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Amsterdam is not only famous for its crooked houses and cute canals, but also for its high tolerance to taboos of many other cultures. Homosexuality is seen as it should be (normal), soft drugs are tolerated in coffee shops, abortion is legalized and prostitution is also legalized.
The city has an open-minded mentality that confuses the travelers that stop by Amsterdam. Many people ask me, “Can I just smoke weed on the streets?”, “Is it safe to wander around the Red Light District?”, etc.
It can be confusing and if you don’t live in the Netherlands is difficult to know what the limits are. But I’ve created this post to help you answer the questions above and many others. Check it out!
Red Light District
The Red Light District, by the way, is a very interesting place and you should definitely go there. Why? Because it has not only a beautiful old-Amsterdamer architecture and charming canals, but it also has many peculiar sex-shops, sex-related establishments, coffee shops, cafes, etc. Don’t think for a minute that this place is unsafe or that only junkies/ weirdos hang around.
Of course, you should always watch out for pickpockets, but I’ve never felt unsafe there and I’ve actually seen many families just walking around. Also: Considering the number of tourists that walk by, it is impressive how clean the whole place is.
Never, ever, take pictures of the girls! This is not allowed! They have 24/7 protection which is always nearby. And they can get really mad at you if you try to point your camera on their direction. Besides the fact that this is very disrespectful. So, if you’re going to take photos, make sure you’re pointing far away from the girls.
Interesting fact: The red light indicates a woman, the blue light indicates a transgender.
Coffee shops aren’t the places where you drink coffee, those are cafes. In a coffee shop, people buy and use soft drugs, like marijuana, hashish or a mix of both. There are more than 200 coffee shops throughout Amsterdam, in the Red-Light District, in the Leidse Square, everywhere!
The most famous one is the Bull Dog, but it’s also the most expensive one. Walk further away from the city center and you’ll find cheaper coffee shops. Don’t forget: Dutch weed is quite strong, so go easy if you smoke it. If you have no idea which one from the menu you should choose, ask the coffee shop for some help. No need to be shy, you won’t the first or the last one to ask it.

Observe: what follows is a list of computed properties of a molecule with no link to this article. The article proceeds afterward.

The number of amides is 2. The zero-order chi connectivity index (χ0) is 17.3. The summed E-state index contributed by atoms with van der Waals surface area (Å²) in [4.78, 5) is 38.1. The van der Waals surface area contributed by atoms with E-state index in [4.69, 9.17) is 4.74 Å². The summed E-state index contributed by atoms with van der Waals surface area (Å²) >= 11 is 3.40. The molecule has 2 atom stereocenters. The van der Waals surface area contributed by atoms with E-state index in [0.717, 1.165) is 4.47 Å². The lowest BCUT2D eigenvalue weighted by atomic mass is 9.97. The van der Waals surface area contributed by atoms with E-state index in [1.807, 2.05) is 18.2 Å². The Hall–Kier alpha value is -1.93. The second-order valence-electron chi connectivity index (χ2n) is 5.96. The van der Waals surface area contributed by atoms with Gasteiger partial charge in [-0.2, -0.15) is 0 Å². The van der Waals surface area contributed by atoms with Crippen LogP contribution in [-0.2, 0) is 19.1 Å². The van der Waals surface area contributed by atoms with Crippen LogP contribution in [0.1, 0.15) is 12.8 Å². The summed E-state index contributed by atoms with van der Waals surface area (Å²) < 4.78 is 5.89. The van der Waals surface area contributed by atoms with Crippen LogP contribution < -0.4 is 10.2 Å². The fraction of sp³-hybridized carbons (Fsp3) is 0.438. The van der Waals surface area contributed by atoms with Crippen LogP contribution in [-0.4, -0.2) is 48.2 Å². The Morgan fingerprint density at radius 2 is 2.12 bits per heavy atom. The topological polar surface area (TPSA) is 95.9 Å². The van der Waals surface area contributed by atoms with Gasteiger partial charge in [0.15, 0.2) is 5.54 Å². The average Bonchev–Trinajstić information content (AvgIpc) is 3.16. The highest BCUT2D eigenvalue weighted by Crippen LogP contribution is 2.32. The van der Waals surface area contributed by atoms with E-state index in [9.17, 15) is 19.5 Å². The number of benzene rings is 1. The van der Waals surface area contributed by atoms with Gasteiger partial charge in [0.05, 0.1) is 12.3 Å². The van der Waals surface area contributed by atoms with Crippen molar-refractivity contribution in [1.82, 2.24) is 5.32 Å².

If it’s the first time you’re smoking weed, take it easy! Also, don’t take valuables with you to the coffee shop because you’ll be a bit fuzzy and pickpockets can take advantage of you on the streets.
Also, it’s not allowed to smoke weed on the streets. If you see someone doing it, it’s either a tourist or those guys who want to be a “bad boy”. Save yourself the trouble and smoke it in a coffee shop. There are some really nice ones in the Red Light District, though.
– If you eat a space cake wait a couple of hours to show the effects, don’t eat another right away.
– Coffee shops aren’t allowed to sell alcohol for a reason, so if you do smoke, don’t drink anything as it can be dangerous for you.
– Don’t ride a bike under the influence of anything, you can be fined (this is a minor offense), and get yourself hurt or someone else.
– And last, but not least, watch out for the canals! A lot of people fall in there every year while under the influence of drugs or alcohol and some can’t manage to get out.
The Netherlands was the first country to legalize the same-sex marriage in 2001, and after that many countries have followed their lead. 🙂
Amsterdam hosts one of the world’s biggest celebrations of the LGBTI community in its streets and canals, the Gay Parade! It’s very nice, colorful and funny! If you are in the doubt of whether or not you should go, just go! You’ll find a lot of fun there! The Gay Parade finds place in the end of July.
If you’re not in the city during the Gay Parade, head to the Reguliersdwarsstraat. This street is one of the most important LGBTI areas. A few bars and clubs to check out are Soho, Taboo, NYX, and Reality.
Another very interesting area is around the Zeedijk street. This region also has nice bars and cafes to go, and in this street lies the first LGB bar in the Netherlands, the Cafe ‘t Mandje, which was first opened in 1927!
Amsterdam is home to the first World War II monument to gays and lesbians who lost their lives during the war, the Homomonument. You can find the monument right behind the Westerkerk, next to the Anne Frank House.
I’m not really going to talk about abortion, because if you’re a tourist that doesn’t matter at all and I don’t want to get into religious discussions with anyone. Just know that many things are legalized in the Netherlands (or tolerated) and very well managed. The country is not a big circus.
Well, Amsterdam is definitely an interesting city, don’t you think? No need to be scared of anything, just take care of yourself and don’t do anything crazy. I’m sure you’ll have a nice experience in the charming Amsterdam.
So, I’m curious! What do you think about this open-minded city? If you have ever been there, how did you experience this side of Amsterdam?
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